Linux has evolved with robust ways to keep up with multiple, simultaneous processes and the resources devoted to them, separate; this is the foundation for its exceptional stability. Linux has become highly evolved for enterprise-level adoption on workstations and laptops. Multiple vendors now build and ship Linux specific machines (in our case, our chosen Alienware product line and its parent company, Dell, both offer Ubuntu and Red Hat Enterprise Linux machines).
No operating system is 100 percent secure and Linux is no exception. But, Linux offers excellent security for its users (while Windows is intrinsically, notoriously insecure). It was originally designed to run on large, relatively powerful (for the day) multiuser systems that were networked; both of these attributes demanded attention to security from the ground up. From regular kernel updates to an almost daily list of security patches, Linux code maintainers keep Linux systems very secure.
The skills and mechanisms for working on Linux translate and transfer directly in a hand-to-hand manner with our open source, virtualized and cloud-based work. Everything we do, we now do it in Linux.
LINUX ON THE LAPTOP
Back in the day, UNIX operating systems were the 18-wheeler trucks of the computing world. They ran on big machines that most people had little contact with. Personal computers were different because they were the mini-bikes of the computing world. Things have changed; the rapid advance of computing power now puts computing power like those early truck-like computers onto every desktop. Today's powerful personal computers are fully capable of taking advantage of the power of UNIX-like systems.
Applications are the Key
An operating system is a platform for running applications. The key to the usefulness of Linux as a desktop operating system is the availability of thousands of desktop applications that run on Linux. Basically, nearly everything you can do in other desktop operating systems, you can also do in Linux.
For us, the choice was easy and obvious: Red Hat Enterprise Linux for Workstations and Laptops. This being a natural extension of our OpenStack, data center-driven, virtualization lab-focused work, Red Hat is an absolute no-brainer for enterprise linux. With Red Hat's new found dedication to CentOS, we've aligned a bevy of machines running that as primary OS as well. Needing an entirely separate post to divvy out the details, our laptops and desktops are now all running RHEL or CentOS, with VirtualBox VMs with those old Windows OS's thrown on for... historical reference? It will be fun to see if and when we ever have to crank up a Window's VM, but for the here and now it's -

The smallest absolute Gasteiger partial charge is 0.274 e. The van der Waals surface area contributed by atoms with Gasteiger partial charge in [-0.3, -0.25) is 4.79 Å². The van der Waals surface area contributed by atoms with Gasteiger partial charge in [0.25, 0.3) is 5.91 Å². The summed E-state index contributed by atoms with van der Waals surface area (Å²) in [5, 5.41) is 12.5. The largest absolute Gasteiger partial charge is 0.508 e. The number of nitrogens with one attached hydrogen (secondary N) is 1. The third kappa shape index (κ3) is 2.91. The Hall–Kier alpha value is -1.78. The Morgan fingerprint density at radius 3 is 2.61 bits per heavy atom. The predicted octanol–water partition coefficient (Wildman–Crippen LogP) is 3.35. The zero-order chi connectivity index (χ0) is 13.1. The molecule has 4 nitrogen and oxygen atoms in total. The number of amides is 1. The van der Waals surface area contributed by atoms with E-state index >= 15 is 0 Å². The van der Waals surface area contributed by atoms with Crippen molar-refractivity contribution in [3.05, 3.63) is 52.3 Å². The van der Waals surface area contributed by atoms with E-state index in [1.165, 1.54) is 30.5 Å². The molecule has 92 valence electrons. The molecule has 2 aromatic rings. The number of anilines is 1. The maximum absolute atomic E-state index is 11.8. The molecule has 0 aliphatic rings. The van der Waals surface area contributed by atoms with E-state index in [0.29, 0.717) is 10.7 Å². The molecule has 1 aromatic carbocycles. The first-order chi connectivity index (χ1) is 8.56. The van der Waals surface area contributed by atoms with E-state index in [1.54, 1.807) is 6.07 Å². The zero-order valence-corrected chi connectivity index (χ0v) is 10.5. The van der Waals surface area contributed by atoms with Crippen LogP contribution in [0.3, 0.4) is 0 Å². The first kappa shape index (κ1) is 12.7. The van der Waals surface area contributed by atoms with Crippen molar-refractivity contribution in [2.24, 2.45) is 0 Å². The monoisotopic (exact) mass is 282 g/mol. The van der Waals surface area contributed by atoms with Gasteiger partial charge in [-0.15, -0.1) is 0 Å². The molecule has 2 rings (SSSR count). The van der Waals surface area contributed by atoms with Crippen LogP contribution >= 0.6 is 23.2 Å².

(JUST LIKE) STARTING OVER
Rebooting after every patch, service pack, or driver change makes Windows an unstable and unreliable choice for those who need nonstop support for their critical applications and services. This choice is ultimately as much about how we are driving our OS's here at CONSULTED as the above explains, but moving away from Windows for any reason sure feels like the freedom of starting over! We will have some related posts forthcoming, but you can find information regarding switching from Windows to Linux through the Linux Foundation or any of its platinum members.
Linux continues its entry into the world's largest data centers, onto hundreds of thousands of individual desktops, and it represents a near 100 percent domination of the cloud services industry. When it comes to innovation, increasing your efficiency, saving money, and providing non-stop services to your business and its customers, how many reasons do you need?
This information is not an advertisement on ConsultED's part but merely alerts our Members to a potentially useful technology, website, company or idea.
If you’d like to give Linux a try, there are several distributions that are free to download and use without the need for any commercial support contract:
CentOS – Red Hat Enterprise Linux-based free distribution. Red Hat is really embracing CentOS now with development; we plan on keeping up with that by running it on quite a few machines.
Ubuntu – Free, enterprise Linux distribution (Commercial support available). The easiest Linux distribution for Windows users to migrate to, in our opinion.
Fedora – The Fedora Project is the free, community-supported version of Red Hat Linux.
OpenSUSE – The free, community-supported version of Novell’s SUSE Linux.